In a stinging report accusing the East Ramapo school district of taking money from the public school system to deliver for yeshivos, a state-appointed fiscal monitor wants the state to oversee the school board.
Hank Greenberg said Monday that the Rockland County district’s finances “teeter on the edge of disaster,” asking for a level of state oversight that would be the strongest intervention in a school district in more than a decade.
In an interview with Hamodia three weeks ago, state Comptroller Thomas DiNapoli denied that the district was in any financial stress. And the Orthodox-majority school board says that they cannot legally remove the services from yeshivos, which are mandated by the state.
However, in a report to the Board of Regents, Greenberg made recommendations for a monitor to override the board and superintendent, saying it was more practical than removing board members.
Greenberg, who was appointed in June by state Education Commissioner John King at the request of Gov. Andrew Cuomo, can highlight what he thinks are discrepancies in the school board’s allocations. But he cannot veto them — a power he is now requesting.
The board is made up mostly of Orthodox Jews whose children attend yeshivah. Most of the students in the public schools are black or Latino. Its president, Yehuda Weissmandl, told the Wall Street Journal it will carefully review the recommendations.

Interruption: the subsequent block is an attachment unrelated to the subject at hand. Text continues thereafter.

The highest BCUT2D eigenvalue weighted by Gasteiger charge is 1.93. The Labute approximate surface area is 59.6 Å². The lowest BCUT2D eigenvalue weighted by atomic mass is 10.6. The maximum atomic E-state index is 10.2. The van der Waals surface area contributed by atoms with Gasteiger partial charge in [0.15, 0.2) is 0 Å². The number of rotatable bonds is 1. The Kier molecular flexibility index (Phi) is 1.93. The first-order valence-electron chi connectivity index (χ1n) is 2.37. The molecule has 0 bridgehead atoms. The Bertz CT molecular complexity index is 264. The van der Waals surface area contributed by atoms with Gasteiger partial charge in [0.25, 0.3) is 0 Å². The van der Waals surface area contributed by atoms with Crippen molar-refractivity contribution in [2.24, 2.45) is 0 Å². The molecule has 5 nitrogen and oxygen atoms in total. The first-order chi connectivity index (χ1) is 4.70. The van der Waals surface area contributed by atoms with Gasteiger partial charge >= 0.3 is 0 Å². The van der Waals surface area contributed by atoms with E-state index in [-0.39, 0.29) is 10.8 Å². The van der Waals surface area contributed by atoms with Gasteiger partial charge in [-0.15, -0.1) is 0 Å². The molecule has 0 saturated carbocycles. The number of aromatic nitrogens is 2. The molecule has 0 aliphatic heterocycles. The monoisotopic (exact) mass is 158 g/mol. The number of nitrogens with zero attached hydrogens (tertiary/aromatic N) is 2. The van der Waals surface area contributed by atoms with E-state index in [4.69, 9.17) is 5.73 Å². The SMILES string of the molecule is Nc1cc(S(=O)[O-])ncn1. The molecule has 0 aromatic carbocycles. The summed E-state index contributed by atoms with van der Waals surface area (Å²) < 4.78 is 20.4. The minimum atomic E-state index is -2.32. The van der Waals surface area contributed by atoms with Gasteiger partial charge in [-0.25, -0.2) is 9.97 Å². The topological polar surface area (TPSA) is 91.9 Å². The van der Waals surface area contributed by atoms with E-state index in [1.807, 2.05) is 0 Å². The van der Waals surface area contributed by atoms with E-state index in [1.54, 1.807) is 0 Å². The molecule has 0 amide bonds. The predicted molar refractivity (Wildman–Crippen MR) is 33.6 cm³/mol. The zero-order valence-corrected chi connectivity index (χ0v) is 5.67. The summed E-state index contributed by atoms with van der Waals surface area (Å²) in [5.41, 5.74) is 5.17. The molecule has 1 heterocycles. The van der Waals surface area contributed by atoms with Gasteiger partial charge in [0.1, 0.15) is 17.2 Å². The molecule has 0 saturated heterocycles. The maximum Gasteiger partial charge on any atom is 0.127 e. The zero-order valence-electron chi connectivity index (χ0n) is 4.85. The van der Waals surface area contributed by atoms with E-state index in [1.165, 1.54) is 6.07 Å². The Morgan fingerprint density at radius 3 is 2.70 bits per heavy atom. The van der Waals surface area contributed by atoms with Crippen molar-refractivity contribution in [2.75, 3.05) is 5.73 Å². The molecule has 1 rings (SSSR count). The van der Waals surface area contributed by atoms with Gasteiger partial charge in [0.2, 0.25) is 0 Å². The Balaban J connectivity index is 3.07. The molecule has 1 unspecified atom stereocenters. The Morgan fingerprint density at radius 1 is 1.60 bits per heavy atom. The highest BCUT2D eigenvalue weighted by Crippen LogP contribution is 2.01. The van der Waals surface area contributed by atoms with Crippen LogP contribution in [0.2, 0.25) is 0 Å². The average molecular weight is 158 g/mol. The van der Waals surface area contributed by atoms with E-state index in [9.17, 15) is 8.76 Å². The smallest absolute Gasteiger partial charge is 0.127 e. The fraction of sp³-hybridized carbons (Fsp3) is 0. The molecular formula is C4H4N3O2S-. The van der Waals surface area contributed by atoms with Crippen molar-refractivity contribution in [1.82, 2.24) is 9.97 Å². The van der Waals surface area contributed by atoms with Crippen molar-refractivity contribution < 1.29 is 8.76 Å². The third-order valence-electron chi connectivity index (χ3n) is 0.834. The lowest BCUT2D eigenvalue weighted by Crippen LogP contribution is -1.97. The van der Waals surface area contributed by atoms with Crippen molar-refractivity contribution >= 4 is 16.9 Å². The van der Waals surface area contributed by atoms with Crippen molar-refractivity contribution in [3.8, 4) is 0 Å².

Weissmandl said that various extracurricular activities had to be cut from public schools to pay for state-mandated services in private schools such as busing. But he emphasized that no core services were cut in the public school system.
The long-festering problem stems from an anomaly unique to East Ramapo: the number of households in the district — mostly Orthodox who send to private school — are far greater than the number of children in the public school system.
The district is a poor one, yet it ends up with so little state money because of the way the state calculates the funding formula.
The state rates how much taxes a given district pays, and then divides that by how many students attend public school. In East Ramapo, only 8,500 of the district’s approximately 33,500 students go to public school. Under the current formula, this makes it seem like a wealthy district, since the property taxes of the entire population goes to pay for the relatively small number of students. They have therefore appropriated school funds accordingly, giving them less money.
But there are the other 25,000 students who attend non-public schools, whose parents pay for tuition in addition to property taxes. These students are mandated by the state to buses, textbooks, security and other services.
In recent months, representatives of the Jewish and secular communities have broadly coalesced around a single demand to the state: The skewed formula must be changed.
“They assume — based on our religion alone — that we have stolen from the very children we have been elected to serve,” Weissmandl wrote in a letter to King, the state education commissioner. “This is nothing but hateful bigotry.”